Tokyo’s world-renowned sushi and fresh fish industries are a marvel of the modern world. Take a trip to Tsukiji Central Wholesale Market and you’ll come to understand how hawkers and dealers move over 4,000 tons of fish every day, six days a week (and usually before lunch time): efficiency, cooperation, and ruthless competition. The Japanese motivational proverb, “Asa meshi mae” (“I’ll have it done before breakfast”) comes to mind, as does the sheer extent of global coordination involved in feeding Tokyo’s pescatarian hordes.
Imagine trying to supply the world’s largest fish market with enough, say, tuna to sate the hungry masses: when one cog in the global machine breaks down, the entire system can sometimes fall apart. This past week the system didn’t so much fall apart as blow right up when Iceland’s Eyjafjallajokull volcano erupted and spewed clouds of ash into the atmosphere, grounding all air travel and effectively stopping all exports of Norwegian salmon to Japan. Thank God it wasn’t the tuna.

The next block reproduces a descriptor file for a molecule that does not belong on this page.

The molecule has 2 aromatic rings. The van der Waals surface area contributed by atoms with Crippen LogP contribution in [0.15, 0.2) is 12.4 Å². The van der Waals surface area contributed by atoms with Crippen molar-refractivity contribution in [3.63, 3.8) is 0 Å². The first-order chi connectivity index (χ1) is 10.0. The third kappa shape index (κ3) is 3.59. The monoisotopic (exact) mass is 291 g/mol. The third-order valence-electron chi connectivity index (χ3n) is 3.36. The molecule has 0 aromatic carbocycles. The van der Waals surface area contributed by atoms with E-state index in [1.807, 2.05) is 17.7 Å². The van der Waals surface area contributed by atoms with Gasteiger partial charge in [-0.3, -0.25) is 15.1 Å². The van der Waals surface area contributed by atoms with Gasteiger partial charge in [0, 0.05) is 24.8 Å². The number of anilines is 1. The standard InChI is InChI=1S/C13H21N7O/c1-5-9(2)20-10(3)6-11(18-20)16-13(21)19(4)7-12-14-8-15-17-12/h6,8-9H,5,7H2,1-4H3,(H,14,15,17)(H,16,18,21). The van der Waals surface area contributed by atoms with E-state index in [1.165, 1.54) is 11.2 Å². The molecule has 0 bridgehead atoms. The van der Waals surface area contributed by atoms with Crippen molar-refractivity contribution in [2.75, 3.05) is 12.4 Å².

Although salmon might not be at the highest echelon of fishes in the sushi chef’s repertoire (like the vaulted toro, fatty tuna), it is an important and very common menu item at any sushi restaurant in Tokyo. Rolled up, served as sashimi, or topping rice nigiri-style, salmon (and its roe, known as ikura) is loved and appreciated across the islands of Japan. Here’s the rub: although wild salmon swim the seas around Japan, they are not as plentiful as they used to be. Indeed, most salmon you buy at any restaurant in Tokyo was most likely caught in Norway, flash frozen, and shipped by air to Tsukiji. Fishmongers cite the wider availability and more delicate flavor of Norwegian Atlantic salmon as main selling points.
As Japan supplies a whopping 90 percent of its salmon from the Scandinavian country of Norway, the Icelandic ash cloud is bringing a storm that could disrupt everything from salarymen’s snack time to tourists’ tasting sets. Stocks of the frozen salmon are running low – very low – and Tuskiji wholesalers are scrambling to fill the gap, buying up New Zealand exports of salmon as fast as they can. Will Japanese consumers swallow this salmon switch, or will they smell something fishy afoot? Only time will tell.
It’s interesting to note that the Japanese did not eat raw salmon or ikura before the availability of refrigeration, mainly because of health risks (salmon can carry certain disease-carrying parasites). Only more recently have Japanese chefs adopted the fish and its eggs into sushi cuisine.